Why are Pesach hotels so expensive?

Virtual Hotel Trudging in the snow, it’s time for many orthodox Jews to celebrate their alleged holiday of freedom by parting with about $4000 per family member for some fancy Pesach hotel.  (Do the math: including the flights, rental car, etc.) The experience is unlike anything Moses had in mind when he instructed the children of Israel to celebrate the holiday once they cross the Jordan River. I guess he was thinking that they’d simply remember the old days, tell some great stories, and share some BBQ with what seems to be a stale pita. Fast forward to 2011 and you have the Pesach hotel experience. The annual ba’al tashchis fest and 9-day long chillul hashem ordeal takes place at about a dozen of the fancier hotels in the country.

What makes it so expensive?!!!

You’d think it was the lavish outlay of food – the 24 hour a day tea room with unlimited pesadike-cake and grape juice by the pitcher.  Nope.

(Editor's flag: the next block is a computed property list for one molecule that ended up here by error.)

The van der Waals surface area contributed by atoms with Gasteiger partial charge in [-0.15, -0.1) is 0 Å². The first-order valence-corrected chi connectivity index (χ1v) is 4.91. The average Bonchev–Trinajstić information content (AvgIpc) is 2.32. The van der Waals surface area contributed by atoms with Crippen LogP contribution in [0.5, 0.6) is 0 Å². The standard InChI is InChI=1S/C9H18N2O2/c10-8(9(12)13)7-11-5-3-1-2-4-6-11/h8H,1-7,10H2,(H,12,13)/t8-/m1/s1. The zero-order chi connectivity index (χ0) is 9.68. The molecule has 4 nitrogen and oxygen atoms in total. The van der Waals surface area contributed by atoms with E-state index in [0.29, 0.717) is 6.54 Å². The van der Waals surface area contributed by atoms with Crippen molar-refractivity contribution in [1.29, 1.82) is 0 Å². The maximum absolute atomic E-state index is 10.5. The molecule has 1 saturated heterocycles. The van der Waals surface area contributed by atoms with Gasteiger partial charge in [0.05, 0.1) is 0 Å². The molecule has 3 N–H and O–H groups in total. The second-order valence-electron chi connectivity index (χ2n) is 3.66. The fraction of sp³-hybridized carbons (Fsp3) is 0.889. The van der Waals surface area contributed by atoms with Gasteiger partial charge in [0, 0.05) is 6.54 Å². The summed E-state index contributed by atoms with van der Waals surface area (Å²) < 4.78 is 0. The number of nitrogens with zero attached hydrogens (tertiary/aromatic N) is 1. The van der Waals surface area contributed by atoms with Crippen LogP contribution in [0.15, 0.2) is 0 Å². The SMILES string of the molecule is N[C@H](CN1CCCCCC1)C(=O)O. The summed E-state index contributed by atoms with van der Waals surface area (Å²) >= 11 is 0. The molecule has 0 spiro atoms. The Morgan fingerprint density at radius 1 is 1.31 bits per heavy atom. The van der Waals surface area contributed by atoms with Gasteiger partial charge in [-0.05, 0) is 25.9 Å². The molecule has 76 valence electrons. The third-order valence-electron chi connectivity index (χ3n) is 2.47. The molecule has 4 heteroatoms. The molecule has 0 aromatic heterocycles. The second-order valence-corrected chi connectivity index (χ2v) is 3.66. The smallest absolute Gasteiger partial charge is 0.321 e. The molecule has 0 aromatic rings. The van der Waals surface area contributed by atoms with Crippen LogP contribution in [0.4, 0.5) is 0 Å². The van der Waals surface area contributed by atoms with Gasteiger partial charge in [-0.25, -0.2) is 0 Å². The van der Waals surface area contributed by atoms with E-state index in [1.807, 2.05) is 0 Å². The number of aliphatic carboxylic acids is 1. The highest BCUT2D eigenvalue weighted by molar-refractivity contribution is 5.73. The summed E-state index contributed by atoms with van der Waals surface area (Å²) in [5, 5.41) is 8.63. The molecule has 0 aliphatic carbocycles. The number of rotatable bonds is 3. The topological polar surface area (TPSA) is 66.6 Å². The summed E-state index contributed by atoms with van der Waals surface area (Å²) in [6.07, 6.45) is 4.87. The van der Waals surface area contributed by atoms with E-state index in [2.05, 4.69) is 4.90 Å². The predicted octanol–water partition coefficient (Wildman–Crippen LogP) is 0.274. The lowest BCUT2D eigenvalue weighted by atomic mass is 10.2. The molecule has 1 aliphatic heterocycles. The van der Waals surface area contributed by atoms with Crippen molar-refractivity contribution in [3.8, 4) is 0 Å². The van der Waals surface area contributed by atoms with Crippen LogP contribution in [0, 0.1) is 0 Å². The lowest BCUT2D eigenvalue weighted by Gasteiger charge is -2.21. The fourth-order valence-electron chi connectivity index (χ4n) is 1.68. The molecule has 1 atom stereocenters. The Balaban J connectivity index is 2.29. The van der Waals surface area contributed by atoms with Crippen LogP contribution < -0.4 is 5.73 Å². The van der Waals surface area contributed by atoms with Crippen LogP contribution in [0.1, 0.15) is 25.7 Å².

You’d think it was the kashering and inspecting of the kitchen by a team of watchdog mashgichim with microscopes.  Ha! You got to be kidding me.

The secret is revealed when you look at the guest speakers – and how many kids they have. Most of them are nobodies trailed by a brood of little nobodies who are looking for a free or cheap ride on what is an otherwise luxury-priced road to freedom. Your $3600/pp subsidizes their $0/pp (if they are a famous nobody) or their $1500/pp (if they are a nobody nobody). And you have to hear them spout out the same old crap that you can read in any Artscroll, and then hear their stories about how great their Rosh Yeshiva was.

Why can’t there be a reasonable Pesach alternative where normal Jews can enjoy a normal holiday, paying slightly more than normal prices to eat slightly less than enjoyable food. We’d be happy with it.

But noooOOOooo. We have to either pay out of our big noses (5 figures if you have kids), or slum it at home. Or worse, at a reluctant in-law who keeps a very different level of kashrus than you are really comfortable with.

Freedom, my ass. Pesach sucks when you are a grown up.

Photo credit: http://www.flickr.com/photos/taotakashi/270197731/

Comments on this entry are closed.

  • http://www.kosherunicorn.com Yisroel H.